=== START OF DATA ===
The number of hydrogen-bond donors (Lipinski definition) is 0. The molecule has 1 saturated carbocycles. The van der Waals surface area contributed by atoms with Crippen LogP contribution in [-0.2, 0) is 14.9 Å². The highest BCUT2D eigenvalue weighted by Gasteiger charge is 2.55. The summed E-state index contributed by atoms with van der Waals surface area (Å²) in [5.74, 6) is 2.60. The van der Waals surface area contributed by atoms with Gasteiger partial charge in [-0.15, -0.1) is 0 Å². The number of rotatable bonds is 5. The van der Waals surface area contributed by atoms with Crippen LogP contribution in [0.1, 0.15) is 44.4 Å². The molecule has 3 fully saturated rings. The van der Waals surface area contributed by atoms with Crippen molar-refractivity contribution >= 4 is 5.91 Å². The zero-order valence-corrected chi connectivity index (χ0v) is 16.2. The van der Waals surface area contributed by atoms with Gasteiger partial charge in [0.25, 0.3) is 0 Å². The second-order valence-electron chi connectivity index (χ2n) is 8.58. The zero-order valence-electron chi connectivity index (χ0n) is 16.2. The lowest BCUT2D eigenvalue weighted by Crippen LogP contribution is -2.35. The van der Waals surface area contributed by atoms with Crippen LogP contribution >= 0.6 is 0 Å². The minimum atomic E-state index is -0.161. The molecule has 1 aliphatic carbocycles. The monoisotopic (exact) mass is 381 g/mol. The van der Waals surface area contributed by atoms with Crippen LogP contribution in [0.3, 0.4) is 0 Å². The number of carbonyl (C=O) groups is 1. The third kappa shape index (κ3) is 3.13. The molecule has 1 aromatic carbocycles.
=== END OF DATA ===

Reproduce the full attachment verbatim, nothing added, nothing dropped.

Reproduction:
The number of hydrogen-bond donors (Lipinski definition) is 0. The molecule has 1 saturated carbocycles. The van der Waals surface area contributed by atoms with Crippen LogP contribution in [-0.2, 0) is 14.9 Å². The highest BCUT2D eigenvalue weighted by Gasteiger charge is 2.55. The summed E-state index contributed by atoms with van der Waals surface area (Å²) in [5.74, 6) is 2.60. The van der Waals surface area contributed by atoms with Gasteiger partial charge in [-0.15, -0.1) is 0 Å². The number of rotatable bonds is 5. The van der Waals surface area contributed by atoms with Crippen LogP contribution in [0.1, 0.15) is 44.4 Å². The molecule has 3 fully saturated rings. The van der Waals surface area contributed by atoms with Crippen molar-refractivity contribution >= 4 is 5.91 Å². The zero-order valence-corrected chi connectivity index (χ0v) is 16.2. The van der Waals surface area contributed by atoms with Gasteiger partial charge in [0.25, 0.3) is 0 Å². The second-order valence-electron chi connectivity index (χ2n) is 8.58. The zero-order valence-electron chi connectivity index (χ0n) is 16.2. The lowest BCUT2D eigenvalue weighted by Crippen LogP contribution is -2.35. The van der Waals surface area contributed by atoms with Crippen LogP contribution >= 0.6 is 0 Å². The minimum atomic E-state index is -0.161. The molecule has 1 aliphatic carbocycles. The monoisotopic (exact) mass is 381 g/mol. The van der Waals surface area contributed by atoms with Crippen LogP contribution in [0.3, 0.4) is 0 Å². The number of carbonyl (C=O) groups is 1. The third kappa shape index (κ3) is 3.13. The molecule has 1 aromatic carbocycles.